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Frequency-dependent female genital cutting behaviour confers evolutionary fitness benefits

Research output: Contribution to journalArticle

Original languageEnglish
Article number49
Number of pages6
JournalNature Ecology and Evolution
Volume1
DOIs
DateAccepted/In press - 9 Dec 2016
DatePublished (current) - 6 Feb 2017

Abstract

Female genital cutting (FGC) has immediate and long-term negative health consequences that are well-documented, and its elimination is a priority for policy makers. The persistence of this widespread practice also presents a puzzle for evolutionary anthropologists due to its potentially detrimental impact on survival and reproductive fitness. Using multilevel modelling on Demographic Health Survey (DHS) datasets from 5 West African countries, here we show that FGC behaviour is frequency-dependent; the probability that girls are cut varies in proportion to the FGC frequency found in their ethnic group. We also show for the first time that this frequency-dependent behaviour is adaptive in evolutionary fitness terms; in ethnic groups with high FGC frequency women with FGC have significantly more surviving offspring than their uncut peers and the reverse is found in ethnic groups with low FGC frequency. Our results demonstrate how evolutionary and cultural forces can drive the persistence of harmful behaviours.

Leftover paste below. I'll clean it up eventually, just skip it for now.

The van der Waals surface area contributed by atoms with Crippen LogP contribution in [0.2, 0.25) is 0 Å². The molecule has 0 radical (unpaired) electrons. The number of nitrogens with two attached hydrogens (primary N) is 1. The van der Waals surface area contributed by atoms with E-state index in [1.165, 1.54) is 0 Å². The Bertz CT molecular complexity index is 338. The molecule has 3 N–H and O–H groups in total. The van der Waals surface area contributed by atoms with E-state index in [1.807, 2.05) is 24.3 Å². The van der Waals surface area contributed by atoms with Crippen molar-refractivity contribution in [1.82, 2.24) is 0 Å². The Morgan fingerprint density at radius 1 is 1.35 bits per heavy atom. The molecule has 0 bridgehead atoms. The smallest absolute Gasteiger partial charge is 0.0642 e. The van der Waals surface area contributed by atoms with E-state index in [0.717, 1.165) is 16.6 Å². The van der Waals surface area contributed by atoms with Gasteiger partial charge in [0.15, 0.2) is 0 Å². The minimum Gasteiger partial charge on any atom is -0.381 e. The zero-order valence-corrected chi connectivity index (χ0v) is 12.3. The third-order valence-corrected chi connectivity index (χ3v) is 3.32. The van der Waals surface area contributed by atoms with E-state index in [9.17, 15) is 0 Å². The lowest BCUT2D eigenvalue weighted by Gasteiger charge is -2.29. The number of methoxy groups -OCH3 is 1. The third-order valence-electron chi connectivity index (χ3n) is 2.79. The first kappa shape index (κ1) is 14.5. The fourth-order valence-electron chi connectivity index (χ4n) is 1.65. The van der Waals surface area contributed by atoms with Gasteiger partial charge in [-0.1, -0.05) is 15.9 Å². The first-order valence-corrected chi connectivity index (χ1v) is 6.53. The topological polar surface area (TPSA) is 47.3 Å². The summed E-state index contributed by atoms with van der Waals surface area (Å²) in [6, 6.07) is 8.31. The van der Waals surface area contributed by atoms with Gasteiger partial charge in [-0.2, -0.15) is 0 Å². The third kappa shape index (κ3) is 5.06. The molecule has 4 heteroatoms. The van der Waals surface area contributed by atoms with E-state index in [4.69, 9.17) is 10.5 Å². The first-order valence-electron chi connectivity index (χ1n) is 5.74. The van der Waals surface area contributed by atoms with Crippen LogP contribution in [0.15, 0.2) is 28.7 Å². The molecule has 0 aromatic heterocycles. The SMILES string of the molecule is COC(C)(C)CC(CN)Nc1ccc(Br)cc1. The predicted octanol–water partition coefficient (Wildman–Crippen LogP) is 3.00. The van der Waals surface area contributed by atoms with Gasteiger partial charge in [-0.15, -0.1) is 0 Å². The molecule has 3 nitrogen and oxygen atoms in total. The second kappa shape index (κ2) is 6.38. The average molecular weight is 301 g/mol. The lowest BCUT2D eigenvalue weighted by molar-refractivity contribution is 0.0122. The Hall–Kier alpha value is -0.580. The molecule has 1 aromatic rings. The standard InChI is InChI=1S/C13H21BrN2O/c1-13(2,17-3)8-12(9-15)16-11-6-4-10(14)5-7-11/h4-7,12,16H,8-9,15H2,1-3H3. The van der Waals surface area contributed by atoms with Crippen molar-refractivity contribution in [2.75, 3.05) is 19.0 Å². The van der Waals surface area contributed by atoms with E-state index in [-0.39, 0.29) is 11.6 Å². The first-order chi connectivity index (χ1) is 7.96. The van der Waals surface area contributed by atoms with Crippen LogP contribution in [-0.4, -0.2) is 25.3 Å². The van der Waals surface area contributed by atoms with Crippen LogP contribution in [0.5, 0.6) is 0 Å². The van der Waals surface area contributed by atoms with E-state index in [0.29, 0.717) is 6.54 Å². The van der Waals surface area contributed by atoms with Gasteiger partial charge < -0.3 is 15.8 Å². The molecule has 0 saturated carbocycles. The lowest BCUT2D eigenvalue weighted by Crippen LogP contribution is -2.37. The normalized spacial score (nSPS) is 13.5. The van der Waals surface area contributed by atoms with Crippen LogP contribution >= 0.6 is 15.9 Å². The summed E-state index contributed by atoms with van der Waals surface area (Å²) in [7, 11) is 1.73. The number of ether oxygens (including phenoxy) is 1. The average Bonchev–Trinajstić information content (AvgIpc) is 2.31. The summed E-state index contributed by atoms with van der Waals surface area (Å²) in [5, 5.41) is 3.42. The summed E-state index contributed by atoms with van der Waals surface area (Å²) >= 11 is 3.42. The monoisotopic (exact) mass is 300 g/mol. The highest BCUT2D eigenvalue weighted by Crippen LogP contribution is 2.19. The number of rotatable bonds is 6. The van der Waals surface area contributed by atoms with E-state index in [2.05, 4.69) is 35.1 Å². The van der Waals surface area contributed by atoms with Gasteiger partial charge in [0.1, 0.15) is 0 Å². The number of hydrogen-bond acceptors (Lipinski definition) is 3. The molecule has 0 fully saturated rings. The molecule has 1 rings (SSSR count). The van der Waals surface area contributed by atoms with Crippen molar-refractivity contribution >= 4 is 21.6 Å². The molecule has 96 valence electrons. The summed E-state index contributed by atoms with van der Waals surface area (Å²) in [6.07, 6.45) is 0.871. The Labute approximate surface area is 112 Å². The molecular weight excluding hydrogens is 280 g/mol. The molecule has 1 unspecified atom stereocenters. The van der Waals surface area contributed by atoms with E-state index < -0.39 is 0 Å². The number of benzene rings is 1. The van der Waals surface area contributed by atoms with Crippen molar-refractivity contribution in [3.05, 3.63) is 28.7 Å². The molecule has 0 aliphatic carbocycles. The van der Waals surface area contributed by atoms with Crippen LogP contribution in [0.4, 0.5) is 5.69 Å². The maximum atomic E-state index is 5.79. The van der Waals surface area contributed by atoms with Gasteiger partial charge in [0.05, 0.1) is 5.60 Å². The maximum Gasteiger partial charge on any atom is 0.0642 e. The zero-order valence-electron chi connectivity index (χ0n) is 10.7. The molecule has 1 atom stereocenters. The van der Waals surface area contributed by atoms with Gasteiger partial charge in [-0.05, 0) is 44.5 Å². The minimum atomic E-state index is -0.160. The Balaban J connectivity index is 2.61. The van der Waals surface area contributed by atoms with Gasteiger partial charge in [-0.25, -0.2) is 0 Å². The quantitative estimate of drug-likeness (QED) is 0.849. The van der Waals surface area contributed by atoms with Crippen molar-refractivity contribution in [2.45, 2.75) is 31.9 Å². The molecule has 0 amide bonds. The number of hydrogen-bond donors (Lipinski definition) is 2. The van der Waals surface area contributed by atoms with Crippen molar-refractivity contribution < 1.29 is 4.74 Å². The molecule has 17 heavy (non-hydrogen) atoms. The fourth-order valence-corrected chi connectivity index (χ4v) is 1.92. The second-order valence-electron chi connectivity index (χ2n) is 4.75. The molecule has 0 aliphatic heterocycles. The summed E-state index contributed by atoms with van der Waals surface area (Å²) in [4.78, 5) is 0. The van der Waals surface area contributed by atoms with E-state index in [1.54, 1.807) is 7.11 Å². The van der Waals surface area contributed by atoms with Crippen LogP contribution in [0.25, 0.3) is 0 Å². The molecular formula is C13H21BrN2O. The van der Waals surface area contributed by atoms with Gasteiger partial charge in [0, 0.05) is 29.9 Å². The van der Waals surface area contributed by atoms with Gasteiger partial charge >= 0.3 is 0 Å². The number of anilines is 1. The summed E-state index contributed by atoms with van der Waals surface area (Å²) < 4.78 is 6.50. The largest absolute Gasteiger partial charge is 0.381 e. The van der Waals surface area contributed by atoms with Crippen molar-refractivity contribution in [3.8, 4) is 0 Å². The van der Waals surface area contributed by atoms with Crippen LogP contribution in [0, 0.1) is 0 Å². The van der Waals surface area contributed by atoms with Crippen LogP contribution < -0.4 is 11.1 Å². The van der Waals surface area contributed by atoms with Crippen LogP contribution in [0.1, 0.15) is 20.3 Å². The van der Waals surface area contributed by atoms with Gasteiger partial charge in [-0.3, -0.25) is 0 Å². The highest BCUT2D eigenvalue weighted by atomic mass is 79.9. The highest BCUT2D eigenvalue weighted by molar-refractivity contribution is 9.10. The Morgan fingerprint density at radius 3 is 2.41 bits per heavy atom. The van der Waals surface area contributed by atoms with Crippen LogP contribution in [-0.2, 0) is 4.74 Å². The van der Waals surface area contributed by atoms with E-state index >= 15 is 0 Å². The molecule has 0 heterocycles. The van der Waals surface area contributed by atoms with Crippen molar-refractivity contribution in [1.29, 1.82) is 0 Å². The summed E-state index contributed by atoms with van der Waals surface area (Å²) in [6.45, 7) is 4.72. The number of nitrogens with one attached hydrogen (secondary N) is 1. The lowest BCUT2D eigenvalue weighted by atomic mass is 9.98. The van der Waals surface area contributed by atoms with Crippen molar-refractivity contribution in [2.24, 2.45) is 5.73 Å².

Research areas

  • Behavioural ecology, Biological anthropology, Cultural evolution, Developing world, Evolutionary theory

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  • Full-text PDF (accepted author manuscript)

    Rights statement: This is the author accepted manuscript (AAM). The final published version (version of record) is available online via Nature at http://www.nature.com/articles/s41559-016-0049. Please refer to any applicable terms of use of the publisher.

    Accepted author manuscript, 703 KB, PDF document

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